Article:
- You can also, block access to company data for non-enrolled devices
App configuration policies
App configuration policies allow you to make settings within apps on iOS/iPadOS or Android. These settings are applied as soon as a user runs the app. Intune offers ootb a support of many applications. But it is possible to add more.
An example for an app configuration policies are security settings or branding settings within apps. Using app configuration policies can simplify and speed up the rollout of new apps.
iOS app provisioning profiles
In the iOS app provisioning profiles menu, provisioning profiles can be uploaded.
But what are these profiles for?
Unlike Android, you can’t install just any app on iOS devices. The app must be signed by Apple. When running apps on iOS devices, various checks are performed such as installation file integrity and enforcing features from the provisioning profile. However, if your company self develops apps and does not want to make them publicly available in the public app store, you can distribute them via an IPA file. Provisioning profiles helps to ensure that these apps are trusted even if they are not signed by apple.
S mode supplemental policies
Windows S mode is a Windows version where only Windows Store apps are allowed for better performance and security. In order to install Win32 apps in the S version, Microsoft has introduced the S mode policies. These policies require Windows Build 18363 or higher.
With the S mode supplemental policies you can define Windows Defender Application Control policies to run Win32 apps. Such a policy is created via Powershell and must be signed afterwards.
Detailed instructions on how to create such a policy can be found here.
Policies for Office apps
With these policies you can configure and protect the Office apps. Some of the Office policies available here can also be created via Configuration Profiles. However, the number of policies and options are larger in this menu.
We have already looked at the option for policy sets in the device configuration. But here again for completeness:
Policy sets are a collection of different management objects and apps that can be grouped and assigned together. The policy set is a reference to different objects you added. This feautre was introduced at the end of 2019.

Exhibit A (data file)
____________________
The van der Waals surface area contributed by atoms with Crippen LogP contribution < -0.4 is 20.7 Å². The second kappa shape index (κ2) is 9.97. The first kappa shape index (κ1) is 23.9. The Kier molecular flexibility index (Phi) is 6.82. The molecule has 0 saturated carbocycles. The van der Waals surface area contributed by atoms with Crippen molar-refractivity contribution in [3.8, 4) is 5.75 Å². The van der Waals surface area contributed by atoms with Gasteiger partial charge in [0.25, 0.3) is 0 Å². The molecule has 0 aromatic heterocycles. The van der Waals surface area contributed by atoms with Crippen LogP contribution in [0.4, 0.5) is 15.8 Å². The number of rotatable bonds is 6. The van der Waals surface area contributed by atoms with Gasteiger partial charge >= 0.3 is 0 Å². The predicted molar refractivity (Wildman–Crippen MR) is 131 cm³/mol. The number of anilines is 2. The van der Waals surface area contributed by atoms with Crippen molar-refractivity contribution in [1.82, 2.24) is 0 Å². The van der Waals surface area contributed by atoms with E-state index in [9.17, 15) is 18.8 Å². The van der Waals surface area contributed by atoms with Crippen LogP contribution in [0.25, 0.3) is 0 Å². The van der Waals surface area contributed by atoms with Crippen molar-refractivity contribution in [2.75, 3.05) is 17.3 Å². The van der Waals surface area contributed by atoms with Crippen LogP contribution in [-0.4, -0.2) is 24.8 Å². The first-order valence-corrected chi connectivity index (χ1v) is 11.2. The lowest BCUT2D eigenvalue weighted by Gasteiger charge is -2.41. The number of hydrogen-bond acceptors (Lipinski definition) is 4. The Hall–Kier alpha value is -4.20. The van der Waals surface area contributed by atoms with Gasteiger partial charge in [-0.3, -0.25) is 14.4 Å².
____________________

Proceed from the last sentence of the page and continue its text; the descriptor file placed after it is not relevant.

In the following blog post I explain policy sets in detail.
App selective wipe
With App selective wipe you can delete company data from devices when for example an employee leaves the company. This data is then deleted from the MAM managed apps without the need to wipe the device. This is useful for e.g. a BYOD concept where private data can also be on the device.
In this menu you can rename or delete existing app categories but also create new categories. You can then assign these to apps when you create them. In the Company Portal, the apps are then clearly listed according to the categories.
This option allows you to manage and assign e-books to Intune managed iOS/iPadOs devices purchased through a volume license. For this purpose, a VPP token must be deposited in Intune.
With Assignment Filter you can make the assignments more comfortable. This feature was first available for configuration profiles and then for apps. With the service release 2107 Intune has enabled the assignment filters also for update rings.
What are assignment filters and how can you use them I explain in the following blog.
Help and support
Help and Support is spread all over the MEM portal. Also here in the Application menu there is this option again. Here you have the possibility to get help, to open tickets or to access already opened tickets.
Also in the application management area intune offers a lot of functions and features. Here, however, there is a larger mix of functions that are operating system dependent. Not every feature is applicable to every platform. This is mostly due to the dependency on the provider when implementing the features in the OS.
In the next blog, we’ll take a closer look at Intune’s security features.
Thank you very much for reading this blog. If you like this blog I would be very happy about a like or a share.
We hear us in the next part of this series.
Stay healthy, Cheers